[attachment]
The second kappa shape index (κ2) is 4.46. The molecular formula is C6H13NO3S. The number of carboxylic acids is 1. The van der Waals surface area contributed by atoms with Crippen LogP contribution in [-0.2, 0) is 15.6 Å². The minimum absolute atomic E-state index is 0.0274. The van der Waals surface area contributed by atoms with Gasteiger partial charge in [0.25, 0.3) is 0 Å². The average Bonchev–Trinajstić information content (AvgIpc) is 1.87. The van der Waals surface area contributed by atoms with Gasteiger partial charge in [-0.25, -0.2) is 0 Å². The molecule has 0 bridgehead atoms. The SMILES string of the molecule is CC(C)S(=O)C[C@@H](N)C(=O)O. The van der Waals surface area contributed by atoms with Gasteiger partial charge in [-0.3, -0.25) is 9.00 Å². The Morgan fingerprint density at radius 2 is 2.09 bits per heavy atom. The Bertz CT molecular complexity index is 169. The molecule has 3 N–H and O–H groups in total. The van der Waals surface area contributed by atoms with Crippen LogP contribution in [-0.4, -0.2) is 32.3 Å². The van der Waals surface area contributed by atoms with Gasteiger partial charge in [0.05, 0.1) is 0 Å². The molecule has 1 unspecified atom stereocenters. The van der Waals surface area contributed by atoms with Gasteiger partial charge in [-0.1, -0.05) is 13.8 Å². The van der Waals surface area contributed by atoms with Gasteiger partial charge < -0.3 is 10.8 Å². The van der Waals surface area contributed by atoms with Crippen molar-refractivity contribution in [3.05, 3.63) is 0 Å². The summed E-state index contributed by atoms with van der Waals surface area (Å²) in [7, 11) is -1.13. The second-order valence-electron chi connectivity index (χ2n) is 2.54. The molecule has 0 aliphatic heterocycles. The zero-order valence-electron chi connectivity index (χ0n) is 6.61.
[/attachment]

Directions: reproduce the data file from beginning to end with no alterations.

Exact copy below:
The second kappa shape index (κ2) is 4.46. The molecular formula is C6H13NO3S. The number of carboxylic acids is 1. The van der Waals surface area contributed by atoms with Crippen LogP contribution in [-0.2, 0) is 15.6 Å². The minimum absolute atomic E-state index is 0.0274. The van der Waals surface area contributed by atoms with Gasteiger partial charge in [0.25, 0.3) is 0 Å². The average Bonchev–Trinajstić information content (AvgIpc) is 1.87. The van der Waals surface area contributed by atoms with Gasteiger partial charge in [-0.25, -0.2) is 0 Å². The molecule has 0 bridgehead atoms. The SMILES string of the molecule is CC(C)S(=O)C[C@@H](N)C(=O)O. The van der Waals surface area contributed by atoms with Gasteiger partial charge in [-0.3, -0.25) is 9.00 Å². The Morgan fingerprint density at radius 2 is 2.09 bits per heavy atom. The Bertz CT molecular complexity index is 169. The molecule has 3 N–H and O–H groups in total. The van der Waals surface area contributed by atoms with Crippen LogP contribution in [-0.4, -0.2) is 32.3 Å². The van der Waals surface area contributed by atoms with Gasteiger partial charge in [0.05, 0.1) is 0 Å². The molecule has 1 unspecified atom stereocenters. The van der Waals surface area contributed by atoms with Gasteiger partial charge in [-0.1, -0.05) is 13.8 Å². The van der Waals surface area contributed by atoms with Gasteiger partial charge < -0.3 is 10.8 Å². The van der Waals surface area contributed by atoms with Crippen molar-refractivity contribution in [3.05, 3.63) is 0 Å². The summed E-state index contributed by atoms with van der Waals surface area (Å²) in [7, 11) is -1.13. The second-order valence-electron chi connectivity index (χ2n) is 2.54. The molecule has 0 aliphatic heterocycles. The zero-order valence-electron chi connectivity index (χ0n) is 6.61.